BIDEN REVIEWS GUANTANAMO PRISON IN CUBA, SEEKS TO SHUT IT DOWN
President Joe Biden’s aides have launched a formal review of the U.S. military prison at Guantanamo Bay in Cuba, reviving the Obama-era goal of closing the controversial facility with the aim of doing so before he leaves office, the White House said, Matt Spetalnuck, Trevor Hunnicutt and Phil Stewart reported for Reuters.
Aides involved in internal discussions are considering an executive action to be signed by Biden in coming weeks or months, two people familiar with the matter told Reuters, signaling a new effort to remove what human rights advocates have called a stain on America’s global image.
Asked whether Biden would shut the high-security prison located at the Guantanamo Naval Station by the time his presidency ends, White House spokeswoman Jen Psaki told reporters: “That certainly is our goal and our intention.”
Set up to house foreign suspects following the Sept. 11, 2001, attacks on New York and Washington, the prison came to symbolize the excesses of the U.S. “war on terror” because of harsh interrogation methods that critics say amounted to torture.
“We are undertaking a National Security Council (NSC) process to assess the current state of play that the Biden administration has inherited from the previous administration, in line with our broader goal of closing Guantanamo,” NSC spokeswoman Emily Horne told Reuters, which was the first to report that the review was under way.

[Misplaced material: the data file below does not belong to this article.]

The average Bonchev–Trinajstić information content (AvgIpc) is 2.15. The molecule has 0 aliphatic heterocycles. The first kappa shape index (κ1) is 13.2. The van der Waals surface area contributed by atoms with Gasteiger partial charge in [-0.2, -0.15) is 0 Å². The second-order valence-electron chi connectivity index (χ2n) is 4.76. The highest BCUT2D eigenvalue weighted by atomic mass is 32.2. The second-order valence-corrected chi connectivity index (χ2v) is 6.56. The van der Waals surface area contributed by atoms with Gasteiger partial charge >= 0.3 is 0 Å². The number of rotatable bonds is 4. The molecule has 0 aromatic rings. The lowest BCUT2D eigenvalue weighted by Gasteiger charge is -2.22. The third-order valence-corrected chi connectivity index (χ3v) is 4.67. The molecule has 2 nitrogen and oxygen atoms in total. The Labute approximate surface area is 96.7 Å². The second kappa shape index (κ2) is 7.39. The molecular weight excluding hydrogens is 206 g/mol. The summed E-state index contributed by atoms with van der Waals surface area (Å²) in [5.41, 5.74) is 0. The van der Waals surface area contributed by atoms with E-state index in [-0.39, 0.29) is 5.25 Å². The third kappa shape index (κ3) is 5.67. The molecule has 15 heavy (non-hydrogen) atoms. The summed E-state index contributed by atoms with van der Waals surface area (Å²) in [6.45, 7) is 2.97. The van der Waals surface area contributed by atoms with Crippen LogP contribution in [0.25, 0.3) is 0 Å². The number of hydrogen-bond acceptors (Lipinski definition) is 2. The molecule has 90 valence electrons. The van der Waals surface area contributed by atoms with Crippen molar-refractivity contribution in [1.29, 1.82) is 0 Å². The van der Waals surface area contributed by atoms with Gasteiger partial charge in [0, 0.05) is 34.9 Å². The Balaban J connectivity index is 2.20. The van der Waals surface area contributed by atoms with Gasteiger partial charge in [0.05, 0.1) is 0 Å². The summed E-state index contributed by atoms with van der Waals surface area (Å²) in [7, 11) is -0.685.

Defense Secretary Lloyd Austin’s statement during his January confirmation hearing that the new administration would seek Guantanamo’s closure drew a letter of rebuke signed by seven Republican House members, all military veterans.
“If we release these GITMO detainees, they’ll become rockstars in the Islamist Extremist world, posing an even greater threat to America and the world,” tweeted U.S. Representative Mike Waltz, one of the signatories.
Of the prisoners who remain, nine have been charged or convicted by military commissions. The most notorious is Khalid Sheikh Mohammed, the accused Sept. 11 mastermind. About two dozen have not been charged but have been deemed too dangerous to release. Six inmates have previously been cleared for release by a government panel but remain jailed with no arrangements for transfer.